The calibration file is small, just 460 bytes. It has 12 numbers and a few lines of text. A gnat. During my final week at MBL, I realized that, while acquiring images of polarized fluorescence on the confocal, I had been loading the wrong calibration file. How could I have been so careless? In my defense, there are about a hundred calibration files stored in a single directory and the one I needed was named cryptically. But I am getting ahead of the story.
My fellowship ended August 9th. The daylilies where I parked my bike had all finished blooming (Fig. 1). They started when I started; I may measure the summer by the span of a daylily’s bloom. A month and half has elapsed since my last post, about half of that period I have been back home at Amherst. For a few weeks, I had the plausible excuse that the confocal microscope was so busy that I could get time only on Sunday, thus my customary blogging day was given over to doing actual science. And then I discovered the dis-calibration, a mistake that renders the images I had captured all but useless. There is no way to do the calibration retroactively. Embarrassment made me loath to blog about the details.
But in the spirit of this blog to say what went on, whether skilled or clumsy, inspired or insipid, elfin or orquentine , here goes. Polarized fluorescence is illustrated in Fig 2. This shows a couple of xylem cells stained with a dye that binds cellulose. The dye is called fast scarlet, which sounds like a character in a Bogart film. Xylem are the plant’s water conducting cells; xylem cell walls are thickened with ribs, because this is an efficient way to reinforce, saving mass compared to thickening the entire wall. The strength of ribs is provided in part by cellulose. The cellulose molecules run parallel to the ribs and, last year, I used xylem when I began work with polarized fluorescence exactly because we know that cellulose runs parallel to the rib.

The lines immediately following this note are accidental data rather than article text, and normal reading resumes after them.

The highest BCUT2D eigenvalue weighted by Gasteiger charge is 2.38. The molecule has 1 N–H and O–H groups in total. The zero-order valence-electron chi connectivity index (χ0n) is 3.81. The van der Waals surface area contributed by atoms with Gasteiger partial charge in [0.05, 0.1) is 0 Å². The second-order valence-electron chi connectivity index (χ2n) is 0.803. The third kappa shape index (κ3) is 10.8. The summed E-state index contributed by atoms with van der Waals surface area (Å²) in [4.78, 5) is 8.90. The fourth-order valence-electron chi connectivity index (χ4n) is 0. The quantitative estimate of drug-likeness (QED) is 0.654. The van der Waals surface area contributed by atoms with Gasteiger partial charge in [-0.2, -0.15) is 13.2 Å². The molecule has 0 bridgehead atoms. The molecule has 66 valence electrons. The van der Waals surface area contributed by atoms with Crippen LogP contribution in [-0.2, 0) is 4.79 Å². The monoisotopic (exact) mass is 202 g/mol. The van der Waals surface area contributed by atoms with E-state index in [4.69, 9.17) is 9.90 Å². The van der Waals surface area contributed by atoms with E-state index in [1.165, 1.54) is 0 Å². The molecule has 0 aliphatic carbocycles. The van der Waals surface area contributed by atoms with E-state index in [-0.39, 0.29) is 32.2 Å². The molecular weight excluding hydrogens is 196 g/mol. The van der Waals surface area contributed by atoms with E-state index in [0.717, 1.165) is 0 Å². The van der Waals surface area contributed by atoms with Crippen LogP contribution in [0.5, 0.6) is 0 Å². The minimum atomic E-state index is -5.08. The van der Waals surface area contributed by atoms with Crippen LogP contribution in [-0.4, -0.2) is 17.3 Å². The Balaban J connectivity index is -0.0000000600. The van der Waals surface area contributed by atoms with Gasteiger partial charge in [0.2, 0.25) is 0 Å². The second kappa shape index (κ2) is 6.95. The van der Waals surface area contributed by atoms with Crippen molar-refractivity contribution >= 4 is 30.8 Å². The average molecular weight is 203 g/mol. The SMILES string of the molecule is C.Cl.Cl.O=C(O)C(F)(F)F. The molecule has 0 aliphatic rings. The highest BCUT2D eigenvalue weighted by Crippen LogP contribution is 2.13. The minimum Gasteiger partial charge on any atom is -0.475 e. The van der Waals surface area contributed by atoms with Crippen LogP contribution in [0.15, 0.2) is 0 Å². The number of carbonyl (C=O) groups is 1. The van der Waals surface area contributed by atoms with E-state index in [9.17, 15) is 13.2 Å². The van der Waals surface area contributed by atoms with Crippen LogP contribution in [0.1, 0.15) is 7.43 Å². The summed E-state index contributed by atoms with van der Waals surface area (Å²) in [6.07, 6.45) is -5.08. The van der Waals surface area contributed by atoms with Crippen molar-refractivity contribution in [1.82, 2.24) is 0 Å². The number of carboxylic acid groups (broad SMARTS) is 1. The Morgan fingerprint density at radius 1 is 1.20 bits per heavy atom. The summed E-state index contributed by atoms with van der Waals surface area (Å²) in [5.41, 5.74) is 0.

In the microscope, the incoming light, available to be absorbed by fast scarlet bound to cellulose, is polarized and the direction of polarization is under instrument control. The polarization direction is set to four positions, differing by 45˚ (as indicated by double headed arrows in Fig. 2), and the fluorescence from each is collected giving rise to the four images shown. Just looking at these four images, one can see the intensity differences. Where the incoming light is polarized parallel to the fast scarlet molecule (well strictly speaking to the molecule’s dipole moment), the light is absorbed efficiently and hence fluorescence is bright; in contrast, when the incoming light is polarized perpendicular the fast scarlet, the light is absorbed weakly and hence fluorescence is dim.
But we don’t have to rely on our intuition. The lab at MBL where I was working, led by Rudolf Oldenbourg, exploited their knowledge of how polarized light interacts with matter to develop equations that convert the four intensity values (one from each polarization state) to a number that quantifies the degree to which the observed fluorescence depends on the polarization of the exciting light. This parameter is called ‘fluorescence anisotropy’, and it equals 1 for a region that fluoresces like crazy with light of one orientation and not at all with light at 90˚ and equals 0 where the fluorescence is oblivious to the polarization of the exciting light. Thus, fluorescence anisotropy measures how well a group of molecules are lined up, providing data on a molecular scale from a light microscope (one reason why I love polarized light).
Oldenbourg’s team developed a plug-in that calculates the fluorescence anisotropy at each pixel in the image (Fig. 3, left). That the ribs are bright means that the fast scarlet molecules are well aligned, particularly compared to the region between the bands. The cell running up and down has dimmer bands and this is probably because the cell was younger at the time the preparation was made and hence the ribs are less well ordered.